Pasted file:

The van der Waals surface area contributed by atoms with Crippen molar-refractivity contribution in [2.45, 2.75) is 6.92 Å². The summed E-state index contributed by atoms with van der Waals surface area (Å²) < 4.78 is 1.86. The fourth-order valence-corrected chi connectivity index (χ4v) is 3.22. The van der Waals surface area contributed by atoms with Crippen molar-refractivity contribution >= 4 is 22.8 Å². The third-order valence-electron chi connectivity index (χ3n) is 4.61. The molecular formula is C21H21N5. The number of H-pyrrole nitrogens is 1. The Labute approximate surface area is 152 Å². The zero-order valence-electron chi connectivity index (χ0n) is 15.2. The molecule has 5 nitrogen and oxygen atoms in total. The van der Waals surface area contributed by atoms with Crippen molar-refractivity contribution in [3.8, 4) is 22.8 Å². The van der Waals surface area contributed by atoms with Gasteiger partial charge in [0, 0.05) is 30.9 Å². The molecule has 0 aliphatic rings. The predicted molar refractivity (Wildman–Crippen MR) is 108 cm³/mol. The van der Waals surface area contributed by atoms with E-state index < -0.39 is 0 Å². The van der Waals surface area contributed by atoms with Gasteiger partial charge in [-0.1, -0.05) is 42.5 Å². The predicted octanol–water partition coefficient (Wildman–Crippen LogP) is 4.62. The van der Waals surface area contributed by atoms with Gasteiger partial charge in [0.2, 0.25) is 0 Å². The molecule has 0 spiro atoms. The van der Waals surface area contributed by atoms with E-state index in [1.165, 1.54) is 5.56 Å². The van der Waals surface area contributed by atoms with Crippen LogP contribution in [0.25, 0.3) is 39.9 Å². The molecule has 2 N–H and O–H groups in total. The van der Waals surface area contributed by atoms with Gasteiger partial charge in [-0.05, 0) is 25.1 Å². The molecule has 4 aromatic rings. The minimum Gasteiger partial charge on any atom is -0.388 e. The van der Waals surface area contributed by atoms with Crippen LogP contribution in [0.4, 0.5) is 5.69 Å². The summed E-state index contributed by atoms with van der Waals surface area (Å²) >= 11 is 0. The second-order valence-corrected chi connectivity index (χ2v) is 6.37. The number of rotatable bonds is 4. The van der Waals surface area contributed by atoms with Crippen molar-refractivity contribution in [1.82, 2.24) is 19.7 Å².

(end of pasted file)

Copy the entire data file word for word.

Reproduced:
The van der Waals surface area contributed by atoms with Crippen molar-refractivity contribution in [2.45, 2.75) is 6.92 Å². The summed E-state index contributed by atoms with van der Waals surface area (Å²) < 4.78 is 1.86. The fourth-order valence-corrected chi connectivity index (χ4v) is 3.22. The van der Waals surface area contributed by atoms with Crippen molar-refractivity contribution >= 4 is 22.8 Å². The third-order valence-electron chi connectivity index (χ3n) is 4.61. The molecular formula is C21H21N5. The number of H-pyrrole nitrogens is 1. The Labute approximate surface area is 152 Å². The zero-order valence-electron chi connectivity index (χ0n) is 15.2. The molecule has 5 nitrogen and oxygen atoms in total. The van der Waals surface area contributed by atoms with Crippen molar-refractivity contribution in [3.8, 4) is 22.8 Å². The van der Waals surface area contributed by atoms with Gasteiger partial charge in [0, 0.05) is 30.9 Å². The molecule has 0 aliphatic rings. The predicted molar refractivity (Wildman–Crippen MR) is 108 cm³/mol. The van der Waals surface area contributed by atoms with E-state index < -0.39 is 0 Å². The van der Waals surface area contributed by atoms with Gasteiger partial charge in [-0.1, -0.05) is 42.5 Å². The predicted octanol–water partition coefficient (Wildman–Crippen LogP) is 4.62. The van der Waals surface area contributed by atoms with Gasteiger partial charge in [0.2, 0.25) is 0 Å². The molecule has 0 spiro atoms. The van der Waals surface area contributed by atoms with E-state index in [1.165, 1.54) is 5.56 Å². The van der Waals surface area contributed by atoms with Crippen LogP contribution in [0.25, 0.3) is 39.9 Å². The molecule has 2 N–H and O–H groups in total. The van der Waals surface area contributed by atoms with Gasteiger partial charge in [-0.05, 0) is 25.1 Å². The molecule has 4 aromatic rings. The minimum Gasteiger partial charge on any atom is -0.388 e. The van der Waals surface area contributed by atoms with Crippen LogP contribution in [0.4, 0.5) is 5.69 Å². The summed E-state index contributed by atoms with van der Waals surface area (Å²) >= 11 is 0. The second-order valence-corrected chi connectivity index (χ2v) is 6.37. The number of rotatable bonds is 4. The van der Waals surface area contributed by atoms with Crippen molar-refractivity contribution in [1.82, 2.24) is 19.7 Å².